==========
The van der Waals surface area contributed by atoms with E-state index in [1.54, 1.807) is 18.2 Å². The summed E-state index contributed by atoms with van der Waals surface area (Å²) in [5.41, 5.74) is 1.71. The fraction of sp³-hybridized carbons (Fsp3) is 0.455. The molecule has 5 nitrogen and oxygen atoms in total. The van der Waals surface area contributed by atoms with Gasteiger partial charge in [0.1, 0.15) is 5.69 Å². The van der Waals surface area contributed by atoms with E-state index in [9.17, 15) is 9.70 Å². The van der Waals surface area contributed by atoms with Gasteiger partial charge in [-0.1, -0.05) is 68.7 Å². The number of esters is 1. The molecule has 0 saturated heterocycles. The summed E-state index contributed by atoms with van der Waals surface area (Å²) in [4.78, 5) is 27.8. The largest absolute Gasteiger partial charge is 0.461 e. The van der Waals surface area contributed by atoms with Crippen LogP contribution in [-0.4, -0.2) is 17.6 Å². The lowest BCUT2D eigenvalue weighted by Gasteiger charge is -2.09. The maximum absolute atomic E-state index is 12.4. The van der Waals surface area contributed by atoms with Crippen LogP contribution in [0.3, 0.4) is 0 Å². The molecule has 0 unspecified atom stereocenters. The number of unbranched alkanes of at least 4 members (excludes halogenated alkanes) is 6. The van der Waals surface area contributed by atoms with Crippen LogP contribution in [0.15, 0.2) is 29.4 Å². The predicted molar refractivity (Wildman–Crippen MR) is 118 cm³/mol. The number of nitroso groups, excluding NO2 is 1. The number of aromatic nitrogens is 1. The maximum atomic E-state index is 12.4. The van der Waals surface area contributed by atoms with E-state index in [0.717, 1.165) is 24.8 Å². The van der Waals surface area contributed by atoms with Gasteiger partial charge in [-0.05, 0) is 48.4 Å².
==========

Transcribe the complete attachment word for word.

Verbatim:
The van der Waals surface area contributed by atoms with E-state index in [1.54, 1.807) is 18.2 Å². The summed E-state index contributed by atoms with van der Waals surface area (Å²) in [5.41, 5.74) is 1.71. The fraction of sp³-hybridized carbons (Fsp3) is 0.455. The molecule has 5 nitrogen and oxygen atoms in total. The van der Waals surface area contributed by atoms with Gasteiger partial charge in [0.1, 0.15) is 5.69 Å². The van der Waals surface area contributed by atoms with E-state index in [9.17, 15) is 9.70 Å². The van der Waals surface area contributed by atoms with Gasteiger partial charge in [-0.1, -0.05) is 68.7 Å². The number of esters is 1. The molecule has 0 saturated heterocycles. The summed E-state index contributed by atoms with van der Waals surface area (Å²) in [4.78, 5) is 27.8. The largest absolute Gasteiger partial charge is 0.461 e. The van der Waals surface area contributed by atoms with Crippen LogP contribution in [-0.4, -0.2) is 17.6 Å². The lowest BCUT2D eigenvalue weighted by Gasteiger charge is -2.09. The maximum absolute atomic E-state index is 12.4. The van der Waals surface area contributed by atoms with Crippen LogP contribution in [0.3, 0.4) is 0 Å². The molecule has 0 unspecified atom stereocenters. The number of unbranched alkanes of at least 4 members (excludes halogenated alkanes) is 6. The van der Waals surface area contributed by atoms with Crippen LogP contribution in [0.15, 0.2) is 29.4 Å². The predicted molar refractivity (Wildman–Crippen MR) is 118 cm³/mol. The number of nitroso groups, excluding NO2 is 1. The number of aromatic nitrogens is 1. The maximum atomic E-state index is 12.4. The van der Waals surface area contributed by atoms with E-state index in [0.717, 1.165) is 24.8 Å². The van der Waals surface area contributed by atoms with Gasteiger partial charge in [-0.05, 0) is 48.4 Å².